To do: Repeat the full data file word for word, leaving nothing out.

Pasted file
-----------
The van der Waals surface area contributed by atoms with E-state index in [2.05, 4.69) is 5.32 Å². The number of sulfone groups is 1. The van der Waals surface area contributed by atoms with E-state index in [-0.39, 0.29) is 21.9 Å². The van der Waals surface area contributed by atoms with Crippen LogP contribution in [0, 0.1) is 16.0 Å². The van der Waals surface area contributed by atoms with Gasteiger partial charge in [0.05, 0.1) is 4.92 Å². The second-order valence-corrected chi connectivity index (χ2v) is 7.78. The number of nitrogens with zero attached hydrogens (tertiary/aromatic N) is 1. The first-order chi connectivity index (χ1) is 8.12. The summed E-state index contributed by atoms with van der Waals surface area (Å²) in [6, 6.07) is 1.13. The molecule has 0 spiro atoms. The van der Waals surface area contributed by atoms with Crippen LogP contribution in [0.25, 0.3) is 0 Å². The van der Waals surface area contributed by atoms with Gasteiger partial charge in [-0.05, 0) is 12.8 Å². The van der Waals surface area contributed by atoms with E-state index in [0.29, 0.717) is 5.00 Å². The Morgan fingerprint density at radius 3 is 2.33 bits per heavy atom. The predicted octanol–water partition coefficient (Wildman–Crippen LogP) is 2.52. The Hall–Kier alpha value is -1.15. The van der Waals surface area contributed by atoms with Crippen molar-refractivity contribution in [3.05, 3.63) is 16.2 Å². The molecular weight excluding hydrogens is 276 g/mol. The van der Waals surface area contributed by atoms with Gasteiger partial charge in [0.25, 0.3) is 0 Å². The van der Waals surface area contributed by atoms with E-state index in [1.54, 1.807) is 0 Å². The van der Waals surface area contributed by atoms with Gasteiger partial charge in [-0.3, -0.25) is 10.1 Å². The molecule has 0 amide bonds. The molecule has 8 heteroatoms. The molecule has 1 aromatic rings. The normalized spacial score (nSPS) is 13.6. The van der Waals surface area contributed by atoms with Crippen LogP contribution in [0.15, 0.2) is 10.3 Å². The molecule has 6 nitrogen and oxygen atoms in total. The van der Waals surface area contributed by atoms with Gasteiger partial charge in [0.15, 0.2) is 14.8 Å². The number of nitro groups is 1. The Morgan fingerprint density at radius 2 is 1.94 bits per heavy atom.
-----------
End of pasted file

The van der Waals surface area contributed by atoms with E-state index in [2.05, 4.69) is 5.32 Å². The number of sulfone groups is 1. The van der Waals surface area contributed by atoms with E-state index in [-0.39, 0.29) is 21.9 Å². The van der Waals surface area contributed by atoms with Crippen LogP contribution in [0, 0.1) is 16.0 Å². The van der Waals surface area contributed by atoms with Gasteiger partial charge in [0.05, 0.1) is 4.92 Å². The second-order valence-corrected chi connectivity index (χ2v) is 7.78. The number of nitrogens with zero attached hydrogens (tertiary/aromatic N) is 1. The first-order chi connectivity index (χ1) is 8.12. The summed E-state index contributed by atoms with van der Waals surface area (Å²) in [6, 6.07) is 1.13. The molecule has 0 spiro atoms. The van der Waals surface area contributed by atoms with Crippen LogP contribution in [0.25, 0.3) is 0 Å². The van der Waals surface area contributed by atoms with Gasteiger partial charge in [-0.05, 0) is 12.8 Å². The van der Waals surface area contributed by atoms with E-state index in [0.29, 0.717) is 5.00 Å². The Morgan fingerprint density at radius 3 is 2.33 bits per heavy atom. The predicted octanol–water partition coefficient (Wildman–Crippen LogP) is 2.52. The Hall–Kier alpha value is -1.15. The van der Waals surface area contributed by atoms with Crippen molar-refractivity contribution in [3.05, 3.63) is 16.2 Å². The molecular weight excluding hydrogens is 276 g/mol. The van der Waals surface area contributed by atoms with Gasteiger partial charge in [0.25, 0.3) is 0 Å². The van der Waals surface area contributed by atoms with E-state index in [1.54, 1.807) is 0 Å². The van der Waals surface area contributed by atoms with Gasteiger partial charge in [-0.3, -0.25) is 10.1 Å². The molecule has 0 amide bonds. The molecule has 8 heteroatoms. The molecule has 1 aromatic rings. The normalized spacial score (nSPS) is 13.6. The van der Waals surface area contributed by atoms with Crippen LogP contribution in [0.15, 0.2) is 10.3 Å². The molecule has 6 nitrogen and oxygen atoms in total. The van der Waals surface area contributed by atoms with Gasteiger partial charge in [0.15, 0.2) is 14.8 Å². The number of nitro groups is 1. The Morgan fingerprint density at radius 2 is 1.94 bits per heavy atom.